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Title: Languages of political identity : Visconti historiography and the making of the territorial state
Author: Kolkey, William Daniel
ISNI:       0000 0004 6498 5523
Awarding Body: University of Oxford
Current Institution: University of Oxford
Date of Award: 2014
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This thesis is about the political communities that organized the urban life of the Visconti territorial state. It is about the languages used by these communities to give structure and meaning to their identities. And it is about how the emergence of the territorial state challenged the form and function of these languages of political identity. It is a weighty topic, so to render it manageable, this study is limited to deconstructing the political languages of Visconti historiography from 1329 to 1402, a period that extends from the onset of the signoria of Azzone Visconti to the death of Gian Galeazzo. It focuses on texts from four urban centres: Milan, Monza, Novara, and Piacenza. In Milan, the chronicles of the Dominican friar Galvano Fiamma interpret the history of the Ambrosian City through various factional lenses, with each text recounting events from the perspective of either Milan's populus, nobility, or merchants. This allows Fiamma to legitimate the monarchism of the Visconti within the mental frameworks of Milan's various social constituencies. In Monza, the chronicle of Bonincontro Morigia constitutes a particularly unique example of a quasi-città's usage of biblical metaphor (drawn from 1 and 2 Maccabees) to defend the sovereignty of the Visconti territorial state and Monza's status therein as a Lombard Jerusalem. In Novara, the histories of Pietro Azario articulate the values of northern Italy's populares, championing their enduring relevance in a political system that, Azario feared, threatened those values' survival. Finally, in Piacenza, the history of Giovanni Musso is an example of how a Ghibelline social memory could be used to reframe the relationship of a city's milites and populus with the empire and Visconti. Studying the political languages of these texts is important for deepening our understanding of how the territorial state impacted the mental categories of local communities.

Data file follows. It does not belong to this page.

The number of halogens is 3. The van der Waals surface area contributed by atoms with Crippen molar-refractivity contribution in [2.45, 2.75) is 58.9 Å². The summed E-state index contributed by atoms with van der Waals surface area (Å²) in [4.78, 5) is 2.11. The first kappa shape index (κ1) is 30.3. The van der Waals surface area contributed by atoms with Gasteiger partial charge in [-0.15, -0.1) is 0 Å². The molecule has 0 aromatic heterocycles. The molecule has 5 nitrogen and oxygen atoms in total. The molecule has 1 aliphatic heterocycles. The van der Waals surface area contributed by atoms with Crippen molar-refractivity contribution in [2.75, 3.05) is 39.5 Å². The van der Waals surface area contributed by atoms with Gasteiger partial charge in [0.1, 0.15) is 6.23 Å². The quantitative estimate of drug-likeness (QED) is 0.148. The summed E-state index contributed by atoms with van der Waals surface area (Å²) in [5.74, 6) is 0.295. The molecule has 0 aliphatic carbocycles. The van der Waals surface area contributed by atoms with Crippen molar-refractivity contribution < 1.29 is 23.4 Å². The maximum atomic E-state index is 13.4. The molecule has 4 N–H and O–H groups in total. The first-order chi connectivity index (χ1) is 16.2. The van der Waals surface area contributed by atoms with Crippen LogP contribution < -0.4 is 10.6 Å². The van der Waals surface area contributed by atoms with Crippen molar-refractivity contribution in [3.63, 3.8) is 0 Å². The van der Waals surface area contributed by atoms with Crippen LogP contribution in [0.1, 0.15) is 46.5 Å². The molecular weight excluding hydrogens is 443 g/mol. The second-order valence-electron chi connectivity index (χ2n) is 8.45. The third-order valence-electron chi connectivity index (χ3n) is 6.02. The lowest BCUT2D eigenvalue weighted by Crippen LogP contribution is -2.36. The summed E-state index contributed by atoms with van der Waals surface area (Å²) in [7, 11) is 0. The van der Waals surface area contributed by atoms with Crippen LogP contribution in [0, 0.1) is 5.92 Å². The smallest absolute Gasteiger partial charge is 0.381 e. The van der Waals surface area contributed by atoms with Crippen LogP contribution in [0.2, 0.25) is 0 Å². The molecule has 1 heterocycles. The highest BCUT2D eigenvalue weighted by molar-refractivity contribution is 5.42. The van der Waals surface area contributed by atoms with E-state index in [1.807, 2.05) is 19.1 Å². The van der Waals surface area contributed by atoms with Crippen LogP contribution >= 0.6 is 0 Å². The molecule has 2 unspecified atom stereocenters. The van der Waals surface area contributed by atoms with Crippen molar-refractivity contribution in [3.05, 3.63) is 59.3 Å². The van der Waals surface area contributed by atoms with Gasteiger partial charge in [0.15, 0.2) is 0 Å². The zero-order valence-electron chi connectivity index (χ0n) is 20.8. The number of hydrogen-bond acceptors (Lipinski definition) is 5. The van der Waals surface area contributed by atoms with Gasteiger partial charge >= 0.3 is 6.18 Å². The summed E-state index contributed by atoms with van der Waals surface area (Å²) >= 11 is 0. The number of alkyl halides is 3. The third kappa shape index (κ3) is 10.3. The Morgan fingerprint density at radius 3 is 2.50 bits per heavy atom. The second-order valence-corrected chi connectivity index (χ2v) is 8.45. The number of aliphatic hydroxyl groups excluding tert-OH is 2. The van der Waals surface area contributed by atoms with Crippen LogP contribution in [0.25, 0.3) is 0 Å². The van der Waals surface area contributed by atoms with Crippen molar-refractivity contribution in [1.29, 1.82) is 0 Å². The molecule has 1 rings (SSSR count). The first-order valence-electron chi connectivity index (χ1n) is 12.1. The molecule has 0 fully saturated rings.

Supervisor: Wickham, Chris Sponsor: Not available
Qualification Name: Thesis (Ph.D.) Qualification Level: Doctoral
EThOS ID:  DOI: Not available